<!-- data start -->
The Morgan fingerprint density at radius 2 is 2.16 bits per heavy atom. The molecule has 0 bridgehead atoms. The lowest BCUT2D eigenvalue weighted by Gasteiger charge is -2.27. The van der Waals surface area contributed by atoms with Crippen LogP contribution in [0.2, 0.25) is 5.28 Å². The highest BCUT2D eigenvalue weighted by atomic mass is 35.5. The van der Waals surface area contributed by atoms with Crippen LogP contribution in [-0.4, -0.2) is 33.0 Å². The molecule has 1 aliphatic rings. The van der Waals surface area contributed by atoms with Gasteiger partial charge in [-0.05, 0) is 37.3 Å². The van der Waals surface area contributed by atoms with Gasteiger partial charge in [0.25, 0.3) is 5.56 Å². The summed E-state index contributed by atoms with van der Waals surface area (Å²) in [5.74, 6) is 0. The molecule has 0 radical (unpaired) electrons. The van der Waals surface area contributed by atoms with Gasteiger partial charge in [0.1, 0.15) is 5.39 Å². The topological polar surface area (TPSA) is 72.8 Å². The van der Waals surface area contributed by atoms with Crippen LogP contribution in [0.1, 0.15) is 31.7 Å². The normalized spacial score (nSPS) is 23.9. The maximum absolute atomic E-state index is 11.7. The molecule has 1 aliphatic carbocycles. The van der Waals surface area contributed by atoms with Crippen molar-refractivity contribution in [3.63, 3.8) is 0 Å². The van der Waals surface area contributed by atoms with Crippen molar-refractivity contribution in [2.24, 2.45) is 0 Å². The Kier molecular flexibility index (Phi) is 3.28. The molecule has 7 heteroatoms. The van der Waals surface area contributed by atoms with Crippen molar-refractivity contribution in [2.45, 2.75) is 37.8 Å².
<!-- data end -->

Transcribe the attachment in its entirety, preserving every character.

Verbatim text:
The Morgan fingerprint density at radius 2 is 2.16 bits per heavy atom. The molecule has 0 bridgehead atoms. The lowest BCUT2D eigenvalue weighted by Gasteiger charge is -2.27. The van der Waals surface area contributed by atoms with Crippen LogP contribution in [0.2, 0.25) is 5.28 Å². The highest BCUT2D eigenvalue weighted by atomic mass is 35.5. The van der Waals surface area contributed by atoms with Crippen LogP contribution in [-0.4, -0.2) is 33.0 Å². The molecule has 1 aliphatic rings. The van der Waals surface area contributed by atoms with Gasteiger partial charge in [-0.05, 0) is 37.3 Å². The van der Waals surface area contributed by atoms with Gasteiger partial charge in [0.25, 0.3) is 5.56 Å². The summed E-state index contributed by atoms with van der Waals surface area (Å²) in [5.74, 6) is 0. The molecule has 0 radical (unpaired) electrons. The van der Waals surface area contributed by atoms with Gasteiger partial charge in [0.1, 0.15) is 5.39 Å². The topological polar surface area (TPSA) is 72.8 Å². The van der Waals surface area contributed by atoms with Crippen LogP contribution in [0.1, 0.15) is 31.7 Å². The normalized spacial score (nSPS) is 23.9. The maximum absolute atomic E-state index is 11.7. The molecule has 1 aliphatic carbocycles. The van der Waals surface area contributed by atoms with Crippen molar-refractivity contribution in [3.63, 3.8) is 0 Å². The van der Waals surface area contributed by atoms with Crippen molar-refractivity contribution in [2.24, 2.45) is 0 Å². The Kier molecular flexibility index (Phi) is 3.28. The molecule has 7 heteroatoms. The van der Waals surface area contributed by atoms with Crippen molar-refractivity contribution in [2.45, 2.75) is 37.8 Å².